2018-02-01 / News

New friends



Left, Rylee Willis, 6, gets an opportunity to visit with one of the Animal Welfare Society’s puppies. Colleen Williams, the program’s coordinator, said Shelter Helpers is one of the department’s most popular programs and usually is full within a week of posting. The program runs for six weeks in Old Orchard Beach and the Animal Welfare Society is looking for more recreation departments to join. Williams said the Biddeford Recreation Department will start its own program soon. Below, left, Williams, left, and Taylor Miller, 9, visit with 9-monthold Remington. The Animal Welfare Society’s humane educator Megan Cross shared a lesson with the students about the shelter dogs’ behavior. While some dogs in the shelter may bark or seem antisocial, Cross reminded students that the shelter is not a normal environment and therefore the dogs are not portraying normal behavior. Cross emphasized the importance of understand the dog or cat’s perspective. Bottom left, Taylor Miller, 9, left and Kamryn Arey, 7, help spruce up a sheet that will eventually be used for a cat cage at the shelter. The shelter receives donations of white sheets and allowed children to tie dye them. Shelter helpers is available for students in kindergarten through grade five. (Grant McPherson photos) Left, Rylee Willis, 6, gets an opportunity to visit with one of the Animal Welfare Society’s puppies. Colleen Williams, the program’s coordinator, said Shelter Helpers is one of the department’s most popular programs and usually is full within a week of posting. The program runs for six weeks in Old Orchard Beach and the Animal Welfare Society is looking for more recreation departments to join. Williams said the Biddeford Recreation Department will start its own program soon. Below, left, Williams, left, and Taylor Miller, 9, visit with 9-monthold Remington. The Animal Welfare Society’s humane educator Megan Cross shared a lesson with the students about the shelter dogs’ behavior. While some dogs in the shelter may bark or seem antisocial, Cross reminded students that the shelter is not a normal environment and therefore the dogs are not portraying normal behavior. Cross emphasized the importance of understand the dog or cat’s perspective. Bottom left, Taylor Miller, 9, left and Kamryn Arey, 7, help spruce up a sheet that will eventually be used for a cat cage at the shelter. The shelter receives donations of white sheets and allowed children to tie dye them. Shelter helpers is available for students in kindergarten through grade five. (Grant McPherson photos)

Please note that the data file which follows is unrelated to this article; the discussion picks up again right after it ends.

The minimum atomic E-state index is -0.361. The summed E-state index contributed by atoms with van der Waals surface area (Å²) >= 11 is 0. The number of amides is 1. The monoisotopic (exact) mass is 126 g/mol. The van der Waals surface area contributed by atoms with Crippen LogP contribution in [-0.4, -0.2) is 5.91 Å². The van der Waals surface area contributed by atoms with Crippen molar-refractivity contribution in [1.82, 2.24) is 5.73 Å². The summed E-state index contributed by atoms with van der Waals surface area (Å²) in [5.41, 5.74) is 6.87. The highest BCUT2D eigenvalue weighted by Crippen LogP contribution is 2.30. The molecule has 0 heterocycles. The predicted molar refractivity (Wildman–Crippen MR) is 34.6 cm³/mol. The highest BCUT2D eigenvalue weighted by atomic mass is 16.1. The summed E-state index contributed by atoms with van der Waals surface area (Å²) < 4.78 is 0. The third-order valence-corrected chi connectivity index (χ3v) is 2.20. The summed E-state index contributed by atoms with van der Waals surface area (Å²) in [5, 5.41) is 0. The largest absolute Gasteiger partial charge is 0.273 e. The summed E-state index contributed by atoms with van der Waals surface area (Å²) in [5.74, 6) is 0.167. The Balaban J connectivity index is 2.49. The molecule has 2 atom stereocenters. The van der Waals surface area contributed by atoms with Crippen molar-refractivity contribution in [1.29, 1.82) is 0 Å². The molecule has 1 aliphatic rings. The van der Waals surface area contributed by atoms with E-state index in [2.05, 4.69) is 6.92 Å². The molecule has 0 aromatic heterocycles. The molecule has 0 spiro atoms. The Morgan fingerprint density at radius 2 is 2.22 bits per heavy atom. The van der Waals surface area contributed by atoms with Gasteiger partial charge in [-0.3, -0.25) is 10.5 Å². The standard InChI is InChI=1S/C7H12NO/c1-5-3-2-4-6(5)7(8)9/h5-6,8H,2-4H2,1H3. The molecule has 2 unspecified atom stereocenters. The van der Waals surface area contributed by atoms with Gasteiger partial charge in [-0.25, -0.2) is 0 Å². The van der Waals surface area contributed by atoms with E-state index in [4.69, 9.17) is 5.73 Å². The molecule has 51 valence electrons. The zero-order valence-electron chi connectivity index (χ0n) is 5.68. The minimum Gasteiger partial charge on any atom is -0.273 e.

Marcus Ciccariello, 9, greets Remington, a 9-month-old German Shepherd. Ciccariello is practicing the proper techniques for approaching a dog that Megan Cross, the Animal Welfare Society’s humane educator, taught him and his classmates. Cross taught the students to avoid eye contact, keep their voices low and remain calm so that the dogs in the shelter feel as comfortable as possible. Marcus Ciccariello, 9, greets Remington, a 9-month-old German Shepherd. Ciccariello is practicing the proper techniques for approaching a dog that Megan Cross, the Animal Welfare Society’s humane educator, taught him and his classmates. Cross taught the students to avoid eye contact, keep their voices low and remain calm so that the dogs in the shelter feel as comfortable as possible.

Return to top